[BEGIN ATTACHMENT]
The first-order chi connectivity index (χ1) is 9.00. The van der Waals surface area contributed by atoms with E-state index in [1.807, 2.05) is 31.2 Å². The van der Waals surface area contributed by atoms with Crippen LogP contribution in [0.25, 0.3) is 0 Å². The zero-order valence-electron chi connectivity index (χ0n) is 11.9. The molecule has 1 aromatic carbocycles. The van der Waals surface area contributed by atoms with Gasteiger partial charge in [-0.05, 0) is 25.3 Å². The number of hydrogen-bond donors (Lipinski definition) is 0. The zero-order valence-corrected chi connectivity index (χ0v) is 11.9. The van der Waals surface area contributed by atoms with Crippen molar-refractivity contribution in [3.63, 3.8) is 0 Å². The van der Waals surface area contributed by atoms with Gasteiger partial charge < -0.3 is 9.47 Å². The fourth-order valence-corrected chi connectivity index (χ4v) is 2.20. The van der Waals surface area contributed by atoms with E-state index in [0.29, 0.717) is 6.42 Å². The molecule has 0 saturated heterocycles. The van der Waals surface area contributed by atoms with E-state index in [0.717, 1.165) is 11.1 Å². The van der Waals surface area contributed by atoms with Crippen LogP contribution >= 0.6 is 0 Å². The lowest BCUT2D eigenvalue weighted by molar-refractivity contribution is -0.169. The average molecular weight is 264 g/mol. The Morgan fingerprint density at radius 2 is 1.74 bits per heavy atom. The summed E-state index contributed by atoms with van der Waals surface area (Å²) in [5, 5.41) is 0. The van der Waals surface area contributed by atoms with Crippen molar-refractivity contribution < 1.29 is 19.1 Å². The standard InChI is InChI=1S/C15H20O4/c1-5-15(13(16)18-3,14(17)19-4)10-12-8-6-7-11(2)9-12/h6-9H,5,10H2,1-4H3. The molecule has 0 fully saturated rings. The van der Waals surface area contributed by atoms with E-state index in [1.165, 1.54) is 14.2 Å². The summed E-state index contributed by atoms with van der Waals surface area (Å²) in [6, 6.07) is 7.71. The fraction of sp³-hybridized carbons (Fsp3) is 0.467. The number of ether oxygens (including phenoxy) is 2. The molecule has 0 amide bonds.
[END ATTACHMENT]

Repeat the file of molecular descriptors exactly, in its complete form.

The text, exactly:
The first-order chi connectivity index (χ1) is 9.00. The van der Waals surface area contributed by atoms with E-state index in [1.807, 2.05) is 31.2 Å². The van der Waals surface area contributed by atoms with Crippen LogP contribution in [0.25, 0.3) is 0 Å². The zero-order valence-electron chi connectivity index (χ0n) is 11.9. The molecule has 1 aromatic carbocycles. The van der Waals surface area contributed by atoms with Gasteiger partial charge in [-0.05, 0) is 25.3 Å². The number of hydrogen-bond donors (Lipinski definition) is 0. The zero-order valence-corrected chi connectivity index (χ0v) is 11.9. The van der Waals surface area contributed by atoms with Crippen molar-refractivity contribution in [3.63, 3.8) is 0 Å². The van der Waals surface area contributed by atoms with Gasteiger partial charge < -0.3 is 9.47 Å². The fourth-order valence-corrected chi connectivity index (χ4v) is 2.20. The van der Waals surface area contributed by atoms with E-state index in [0.29, 0.717) is 6.42 Å². The molecule has 0 saturated heterocycles. The van der Waals surface area contributed by atoms with E-state index in [0.717, 1.165) is 11.1 Å². The van der Waals surface area contributed by atoms with Crippen LogP contribution >= 0.6 is 0 Å². The lowest BCUT2D eigenvalue weighted by molar-refractivity contribution is -0.169. The average molecular weight is 264 g/mol. The Morgan fingerprint density at radius 2 is 1.74 bits per heavy atom. The summed E-state index contributed by atoms with van der Waals surface area (Å²) in [5, 5.41) is 0. The van der Waals surface area contributed by atoms with Crippen molar-refractivity contribution < 1.29 is 19.1 Å². The standard InChI is InChI=1S/C15H20O4/c1-5-15(13(16)18-3,14(17)19-4)10-12-8-6-7-11(2)9-12/h6-9H,5,10H2,1-4H3. The molecule has 0 fully saturated rings. The van der Waals surface area contributed by atoms with E-state index in [1.165, 1.54) is 14.2 Å². The summed E-state index contributed by atoms with van der Waals surface area (Å²) in [6, 6.07) is 7.71. The fraction of sp³-hybridized carbons (Fsp3) is 0.467. The number of ether oxygens (including phenoxy) is 2. The molecule has 0 amide bonds.